In 2007, faced with an ever-changing healthcare landscape, Nantucket Cottage Hospital affiliated with Massachusetts General Hospital and Partners HealthCare, a relationship that continues to evolve for both sides.
THE HOSPITAL TODAY
Hartmann, a 12-year veteran of the hospital’s emergency department, was named president and CEO in September 2010, replacing Sylvia Gettman.
“I feel in awe of the trail of continuity throughout all the vagaries of history from the last century into this century, that the hospital has survived and served. It gives those of us who work here, and are charged with its continued health, a sense of stewardship, a sense of confidence in a way, in the unquestioned need, in the fact that it has to survive and deliver quality care in a remote island setting,” she said.
The hospital currently employs approximately 130 full-time, 40 part-time and more than 20 seasonal employees, making it the second-largest employer on the island. With Hartmann’s move into administration, the medical staff is made up of six year-round physicians: surgeon Tim Lepore, orthopedic surgeon Raymond “Rocco” Monto, family practitioners George Butterworth, Greg Hinson and Margaret “Mimi” Koehm, and internal-medicine specialist Diane Pearl.
“I don’t think we could attract the level of tourists and second homeowners that we do without a major hospital on the island,” said former Jared Coffin House owner and hospital trustee Phil Read. “My hotel guests always felt good knowing there was a hospital here. Hopefully they wouldn’t have to use it, but if they did, it was good to know it was there. It’s a nice comfort factor.”
Trustee Margaretta Andrews agreed.
“Any isolated community deserves a full-service medical facility, but given how isolated we can become with weather challenges, it is not only important it is essential,” she said.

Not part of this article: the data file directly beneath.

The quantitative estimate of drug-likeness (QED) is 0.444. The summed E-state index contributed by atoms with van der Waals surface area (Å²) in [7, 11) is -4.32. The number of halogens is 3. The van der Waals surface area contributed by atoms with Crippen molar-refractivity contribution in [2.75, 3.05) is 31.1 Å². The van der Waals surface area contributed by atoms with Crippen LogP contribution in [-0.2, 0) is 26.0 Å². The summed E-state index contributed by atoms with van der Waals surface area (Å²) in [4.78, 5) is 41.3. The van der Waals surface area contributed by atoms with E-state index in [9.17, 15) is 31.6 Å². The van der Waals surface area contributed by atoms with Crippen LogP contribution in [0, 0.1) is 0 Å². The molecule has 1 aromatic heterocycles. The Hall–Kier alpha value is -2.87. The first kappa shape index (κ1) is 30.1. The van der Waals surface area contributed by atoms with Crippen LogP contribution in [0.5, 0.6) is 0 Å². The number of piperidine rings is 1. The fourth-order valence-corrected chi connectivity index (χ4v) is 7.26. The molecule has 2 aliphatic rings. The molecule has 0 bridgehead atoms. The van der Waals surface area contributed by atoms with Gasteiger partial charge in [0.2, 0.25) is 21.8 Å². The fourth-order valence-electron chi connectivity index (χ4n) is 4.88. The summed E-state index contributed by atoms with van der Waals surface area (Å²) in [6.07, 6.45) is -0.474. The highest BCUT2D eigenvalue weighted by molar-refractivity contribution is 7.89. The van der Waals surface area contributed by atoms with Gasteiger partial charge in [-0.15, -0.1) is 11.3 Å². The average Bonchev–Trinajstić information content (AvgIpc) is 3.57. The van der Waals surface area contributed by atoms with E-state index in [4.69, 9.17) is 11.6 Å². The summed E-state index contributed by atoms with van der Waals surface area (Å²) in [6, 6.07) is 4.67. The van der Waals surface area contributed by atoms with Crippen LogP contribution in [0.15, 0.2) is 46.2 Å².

And costly. Hospital officials have had to make some tough choices in recent years to address budget deficits that last year topped $4 million, including a reduction in staff, the closing of its kitchen and elimination of its visitingnurses program, whose services are now provided by the Vineyard Visiting Nurses Association.
“The hospital has struggled with cyclical finances, and the cyclical nature of business onisland for all its life. It’s no different today, and the healthcare pie is even smaller,” Hartmann said.
The challenges facing NCH today are threefold in Hartmann’s mind: Decreased patient volume, decreased insurance reimbursement and an aging facility.
“It’s pretty clear that a sustainable model going forward is going to have to include new facilities, and we’re actively working to figure out what that should look like. We intend to be sustainable, and we need to be here. It’s a very easy case to make. It’s really not primarily about money, but about a belief in the institution, a loyalty to its existence, and the relationship with our patients and potential patients that we value,” she said.
To stay viable, the hospital needs to become “smarter and better,” Hartmann continued.
“We’ve been here this long, but we have to get smarter and better as the healthcare environment shifts. The hospital is in an urgent situation. It needs the community, and the community needs the hospital. It’s just that simple. But we can’t continue business as usual. We need to keep our eye on quality, but find a better way to marry the business of medicine with the art and craft of medicine. We need to get better at giving everything its due, no more, no less. Don’t overreact, don’t under-react. Find the appropriate response to everybody’s story that we’re privileged they share with us when they bring us their healthcare problem. They figured it out these last 100 years. We can figure it out the next 100 years. It gives us hope, but it’s daunting.”
A DIFFERENT BREED
One thing that hasn’t changed over the years is the commitment of the staff, Hartmann said. They continue to provide the care – and the inspiration. But it take a special breed to be a doctor or a nurse on Nantucket.